If you get interrupted during the session by a phone call or other distraction, start all over again, back at step 1. Failure to do this is an invitation to disaster—unintentionally using a loaded gun for dry work.
There are two points in this process where there is actually a danger of an unintended discharge. Those two points are the very beginning and the very end of the session. Failure to clear the gun, move all ammunition out of the room, and then clear the gun again can result in an unwanted discharge.
The most common error seems to be finishing the session, loading the gun, and then saying, “Just one more rep.” When the session is over, say out loud to yourself, “This session is over. No more practice.” Leave the dry fire area for a while. Later, go back, load the gun, and say out loud to yourself, “This gun is now loaded.” At that point, it can be safely put back in the holster or wherever you keep it.
There are certain skills that lend themselves well to dry fire practice. Here are some that I suggest you practice frequently. By the way, these should be practiced dressed exactly as you are when going armed, including using a cover garment for concealment.
Work on your presentation from the holster. In the real world, whether you wind up drawing to ready to challenge someone, or draw to shoot, you will have to produce your pistol before you can do anything else with it. Both options should be practiced until they are second nature.
Work on trigger control. In dry practice you can more easily feel the slack take up, the trigger break, and reset. If you press the trigger and the gun goes “click” with the sights still sitting on your point of aim, then that would be a hit in live fire. If the sights move off the point of aim as the gun goes “click,” that would be a miss. Keep working.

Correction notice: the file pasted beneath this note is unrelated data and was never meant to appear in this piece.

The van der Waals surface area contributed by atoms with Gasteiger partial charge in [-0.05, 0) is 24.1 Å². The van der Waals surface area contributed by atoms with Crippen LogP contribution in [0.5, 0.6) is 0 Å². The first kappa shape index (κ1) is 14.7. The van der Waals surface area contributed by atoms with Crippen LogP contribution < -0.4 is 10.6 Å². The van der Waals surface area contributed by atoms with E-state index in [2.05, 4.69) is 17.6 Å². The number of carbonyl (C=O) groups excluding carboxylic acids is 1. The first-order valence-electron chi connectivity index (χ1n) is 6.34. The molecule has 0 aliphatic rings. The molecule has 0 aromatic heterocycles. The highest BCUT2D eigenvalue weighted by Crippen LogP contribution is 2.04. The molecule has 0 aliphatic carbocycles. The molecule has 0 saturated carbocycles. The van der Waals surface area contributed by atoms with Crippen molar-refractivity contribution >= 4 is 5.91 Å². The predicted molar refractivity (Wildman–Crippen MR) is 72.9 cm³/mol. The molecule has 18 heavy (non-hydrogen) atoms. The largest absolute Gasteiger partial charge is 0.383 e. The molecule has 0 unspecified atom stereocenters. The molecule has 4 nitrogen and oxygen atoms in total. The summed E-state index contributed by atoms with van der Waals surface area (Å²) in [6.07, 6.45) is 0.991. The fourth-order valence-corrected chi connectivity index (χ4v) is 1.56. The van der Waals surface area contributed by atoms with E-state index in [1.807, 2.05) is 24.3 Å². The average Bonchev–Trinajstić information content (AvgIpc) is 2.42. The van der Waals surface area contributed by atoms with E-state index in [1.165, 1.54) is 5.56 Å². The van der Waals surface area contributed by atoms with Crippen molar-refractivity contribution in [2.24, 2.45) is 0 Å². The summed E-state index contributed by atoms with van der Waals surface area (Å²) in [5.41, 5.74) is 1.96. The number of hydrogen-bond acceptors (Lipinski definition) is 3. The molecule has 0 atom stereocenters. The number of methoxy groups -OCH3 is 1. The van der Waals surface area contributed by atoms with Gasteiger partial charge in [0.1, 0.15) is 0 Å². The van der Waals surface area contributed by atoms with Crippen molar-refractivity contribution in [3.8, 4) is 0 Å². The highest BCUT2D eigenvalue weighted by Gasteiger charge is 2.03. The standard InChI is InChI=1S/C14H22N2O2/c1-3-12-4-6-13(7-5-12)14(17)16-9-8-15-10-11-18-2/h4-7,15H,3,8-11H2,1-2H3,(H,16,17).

Empty gun reloads can be easily practiced with a couple of dummy rounds (again, no live ammunition). Start with the gun in hand, with the slide locked open, and an empty magazine in the gun. Have a spare magazine with one or two dummy rounds in it. Punch out the empty magazine, insert the magazine with dummies, and close the slide. Get your hands back on the gun and get a sight picture. The dummy rounds allow the slide to go forward, simulating an actual reloading sequence.
Those are some of the obvious skills you can polish in dry work. Use your imagination as your skills progress. Recoil recovery and building a tolerance to the noise and concussion of gunfire are really about the only skills we cannot improve by dry practice, so get to work!
[ Tom Givens is the owner of Rangemaster in Memphis, TN. For over 30 years Tom’s duties have included firearms instruction. He is certified as an expert witness on firearms and firearms training, giving testimony in both state and federal courts. He serves as an adjunct instructor at the Memphis Police Department Training Academy, the largest in the state. Tom’s training resume includes certification from the FBI Police Firearms Instructor School, NRA Law Enforcement Instructor Development School, NRA Law Enforcement Tactical Shooting Instructor School, Gunsite 499 under Jeff Cooper, and more. ]